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Alexander Shrago

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since Aug 18, 2008
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Recent posts by Alexander Shrago

There is the very strange situation.
The program prints nothing instead of expected answer (or it depends on types of shell and operation system - it very strange for java language).

Can someone explain the reason?

And can someone explain \d*+ regexp. Why it works correct instead of \d* ?

Mahmoud Hossam wrote:I know you can change it by using setOut(), but since it wasn't changed, then this line is redundant, right?

According to my debugger, in stack of System.out.print(String s) (jdk 1.6)
following method of PrintStream is invoked:

So I don't see the difference between System.out.print() and System.out.println() methods in context of System.out.flush() invocation after them. It is redundant, right?

I mean "1+2+12+(int)23" is an integer expression and should result to int value. Doesn't it?

The next sample get a compiler error:

int i1=23;
byte b1=1+2+12+i1;

But what is the difference?
Basic Assignments (Objectives 1.3 and 7.6)

❑ Literal integers are implicitly ints.
❑ Integer expressions always result in an int-sized result, never smaller.

public class Sample {
public static void main(String[] args) {

byte b1=1+2+12+(int)23;

System.out.println("Where is no compiler error. Why?");

Where is no compiler error. Can you explain it?

Guilherme Bazilio wrote:

Java does not support multiple inheritance! So answer D is false!

There are no problem for an interface to extend many interfaces. Check it!

Sorry for all !!

I read the question inattentive - it is correctly formulated:
"Which of the following fragments represent this design?..."

The question is about the design representation, not about possibilities to have - so I am wrong about "D" ))

Chapter 2 Question 14 is

"You’re designing a new online board game in which Floozels are a type of Jammers, Jammers can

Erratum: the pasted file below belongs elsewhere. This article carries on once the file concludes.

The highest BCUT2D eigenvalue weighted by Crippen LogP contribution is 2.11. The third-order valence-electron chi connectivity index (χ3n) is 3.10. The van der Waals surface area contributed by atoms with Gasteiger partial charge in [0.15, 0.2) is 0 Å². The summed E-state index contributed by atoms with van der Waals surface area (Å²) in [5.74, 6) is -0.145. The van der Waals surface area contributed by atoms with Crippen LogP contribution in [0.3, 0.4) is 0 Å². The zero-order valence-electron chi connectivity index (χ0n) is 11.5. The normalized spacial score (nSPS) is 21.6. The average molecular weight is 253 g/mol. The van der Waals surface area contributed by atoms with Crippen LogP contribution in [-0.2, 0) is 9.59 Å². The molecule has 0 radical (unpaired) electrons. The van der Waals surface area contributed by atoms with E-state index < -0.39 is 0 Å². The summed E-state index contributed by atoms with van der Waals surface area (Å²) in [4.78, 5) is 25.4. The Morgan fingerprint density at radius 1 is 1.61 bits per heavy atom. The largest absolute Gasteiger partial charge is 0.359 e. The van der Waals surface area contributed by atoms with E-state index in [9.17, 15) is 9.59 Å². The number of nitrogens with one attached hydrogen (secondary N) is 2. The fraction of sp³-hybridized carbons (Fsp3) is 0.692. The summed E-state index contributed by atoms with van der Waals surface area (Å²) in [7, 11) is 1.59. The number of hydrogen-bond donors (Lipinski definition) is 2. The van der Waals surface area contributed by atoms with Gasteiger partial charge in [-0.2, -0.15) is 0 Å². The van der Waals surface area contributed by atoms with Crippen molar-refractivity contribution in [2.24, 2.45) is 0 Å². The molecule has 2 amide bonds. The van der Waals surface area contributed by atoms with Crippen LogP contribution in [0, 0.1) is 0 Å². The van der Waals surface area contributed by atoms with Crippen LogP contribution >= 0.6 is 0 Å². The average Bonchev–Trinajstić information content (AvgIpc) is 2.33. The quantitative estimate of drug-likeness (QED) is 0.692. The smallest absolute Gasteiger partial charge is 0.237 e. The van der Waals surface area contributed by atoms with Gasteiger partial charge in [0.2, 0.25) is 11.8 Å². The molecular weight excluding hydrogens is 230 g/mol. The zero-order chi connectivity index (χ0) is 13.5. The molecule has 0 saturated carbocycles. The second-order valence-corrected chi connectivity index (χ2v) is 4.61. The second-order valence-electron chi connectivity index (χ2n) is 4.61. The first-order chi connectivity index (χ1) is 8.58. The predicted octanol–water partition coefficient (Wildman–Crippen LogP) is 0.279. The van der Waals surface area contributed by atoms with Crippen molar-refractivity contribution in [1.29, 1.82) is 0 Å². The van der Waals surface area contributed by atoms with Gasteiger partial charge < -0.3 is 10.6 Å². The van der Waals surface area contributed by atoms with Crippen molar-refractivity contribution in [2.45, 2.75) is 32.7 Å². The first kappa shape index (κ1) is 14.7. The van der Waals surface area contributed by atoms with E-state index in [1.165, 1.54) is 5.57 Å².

have Quizels, Quizels are a type of Klakker, and Floozels can have several Floozets. Which of the
following fragments represent this design?"

I get that you mean, but
where are no words "IS-A" or "HAS-A"

"HAS-A" relationships can appear later during realization

Where am I wrong?

I have a doubt about correct answers to Chapter 2 Question 14

What is Jammers, Quizels and so on? They are not strict names оf classes and interfaces but samples of real objects

So answer "D" is also correct inspite of authors opinion:

import java.util.*;
interface Jammer extends Quizel { }
interface Klakker { }
interface Quizel extends Klakker { }
interface Floozel extends Jammer, Floozet { }
interface Floozet { }

Checking it:
floozels are a type of Jammers - yes
quizels are a type of Klakker - yes
Jammers can have Quizels and Floozels can have several Floozets - Where do you see that they can not ??

Am I wrong?

You can declare public static enum within some class:

public class MealAdministrator1 {
public static enum Meal1 {
public static void main(String[] args) {

Why such public enum is visible only within MealAdministrator1?
What does static modifier mean here?
And..Where is no compiler error. Why?

Aashu Mahajan wrote:Hi everyone, I also have the same quey and i little modified the existing code

I having Problem with this code is when we uncommented the Line-1 then the Line-2 compile and run but as the is stand there would be a compile error at Line-2. Anyone can explain reason of this??

I think the method declaration is required. Only then you can override it in some enum members.
But the question is why the compiler allowes such enum with undeclared method?

Stephan van Hulst wrote:Why would it throw an error?

because in this case getName() is not a jave method
any invocation code will not find out such method in this enum

Why compiler does not throw compilation error for such code??

(you only get compilation error when you try to use getName method somewhere )

Aashu Mahajan wrote:.. they also reside in the literal poll.

What does it mean?
the book p 246:

"In order to save memory, two instances of the
following wrapper objects (created through boxing), will always be == when their
primitive values are the same:
■ Boolean
■ Byte
■ Character from \u0000 to \u007f (7f is 127 in decimal)
■ Short and Integer from -128 to 127"

But it seems that
Long from -128L to 127L also should be included in this list
My jre 1.6 compiler generate an error in case of final field (static and nonstatic) may not be initializated. It doesn't even depends on if this field is used.
It is strange because class fields (static and nonstatic but not final) may be implict initialized during declaration.
And it's strange because the compiler requires the initialization of final local variables only in case of their usage.

I want to understand the logic of it to prepare to SCJP exam ...